A crash course on medical weed
According to HempStaff CEO James Yagielo, the certificate is only a small facet of what the course provides.
Trainers, who Yagielo said have at least five years experience in the legal cannabis industry, teach attendees about a wide range of topics, from biology to law to medicine.
They start with a primer on the plant itself, including an overview of various strains and a history of its use. Next comes an analysis of the types of products most often found in dispensaries — things like vape pens, edibles, inhalers, suppositories, patches or stamps — and what ailments these products are best used for.
“By the time we’re done,” Yagielo said, students have a handle on which kind of product would match up best with each patient “so they’re going to get the best relief possible.”
Pennsylvania, there won’t be any “flowers” sold (i.e. the kind of pot buds most people are used to seeing) because of state law. A discussion of legal intricacies, tailored to the state where the class is being held, is also part of HempStaff’s syllabus.
Since so much ground is being covered, Yagielo allowed, HempStaff seminar is basically giving students a “crash course.”
Showing good initiative
A crash course can be better than nothing.
“For someone who doesn’t know anything about the cannabis industry, it’s a good place to start,” offered dispensary owner Michael Visher.
In the nine years since Visher opened Tender Healing Care in Denver, he has never hired someone with a certificate from HempStaff — or even from the more-established Oaksterdam University.
“They’re not accredited. They don’t have a curriculum,” Visher said. “From one organization to another, there’s no standardization. So the problem is, I don’t know what the certificate entails.”
One thing the certificate does show is initiative, pointed out Russ Cersosimo, founder of the Pennsylvania Medical Cannabis Society.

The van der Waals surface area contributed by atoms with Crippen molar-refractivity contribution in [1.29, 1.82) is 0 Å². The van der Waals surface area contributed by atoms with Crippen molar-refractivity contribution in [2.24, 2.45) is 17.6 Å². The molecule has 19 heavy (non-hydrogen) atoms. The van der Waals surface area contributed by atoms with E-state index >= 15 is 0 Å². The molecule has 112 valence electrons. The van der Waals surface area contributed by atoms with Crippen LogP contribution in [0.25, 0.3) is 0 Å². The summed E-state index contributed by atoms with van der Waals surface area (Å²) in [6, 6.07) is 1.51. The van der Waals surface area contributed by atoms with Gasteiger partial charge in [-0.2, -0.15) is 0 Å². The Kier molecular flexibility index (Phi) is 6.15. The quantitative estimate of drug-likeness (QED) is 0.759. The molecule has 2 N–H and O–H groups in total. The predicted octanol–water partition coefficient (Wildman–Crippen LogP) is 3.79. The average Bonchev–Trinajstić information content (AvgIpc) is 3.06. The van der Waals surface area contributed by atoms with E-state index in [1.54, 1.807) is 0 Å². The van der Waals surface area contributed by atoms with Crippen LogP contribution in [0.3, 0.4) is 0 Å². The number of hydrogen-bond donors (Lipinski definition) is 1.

“From a hiring manager standpoint,” Cersosimo said, “knowing that someone took the initiative to start looking under every rock in the industry, I think, shows something.”
Asked if he has a sense of how many HempStaff students go on to find work in the industry, Yagielo was uncertain. “We don’t really have a solid answer on that,” he hedged, “because a lot of our students take our seminar and then we don’t hear from them again.”
But apparently he does get feedback from some. “We can say we’ve heard from hundreds of people that have taken our class that are now working in the industry,” Yagielo said.
The value of experience
Montgomery County resident Karen Palmer has taken the HempStaff course twice so far, and plans to go again for a third time some point this year. (All students are welcome to retake the seminar free of charge.)
Palmer hasn’t yet landed a job in the industry for her troubles, but has been pleased with her HempStaff experience nonetheless.“The class was really my guide,” she said.
HempStaff provides students with a resume template, one Yagielo said is designed to appeal to dispensary hiring managers. They’re also encouraged to email their finished resumes to HempStaff for personal critiques.
And a resume showing past work experience can be an important factor — even if you’ve never been a budtender before.
Visher, the Denver dispensary owner, suggested solid retail experience was even more valuable than general cannabis knowledge, since the latter can be picked up through reading, where the former cannot. Per Visher, what hiring managers are really looking for is customer service skills.
“At the end of the day, when you’re working behind the counter,” he said, “it’s just retail. Whether you’re selling diamonds, popcorn or pot — it doesn’t really matter.”
Plus, dispensaries are first and foremost medical clinics. “It’s medicine, “ said PA Cannabis Society’s Cersosimo. “It’s not your tye-dyed shirt-type crowd. It’s closer to a physician’s office.”
Yagielo agreed that experience in retail and nursing are a huge plus, noting that budtenders “really have to be compassionate people and understand what the [patient] is looking for … without violating the person’s privacy.”
In general, he said, “It’s a very delicate thing.”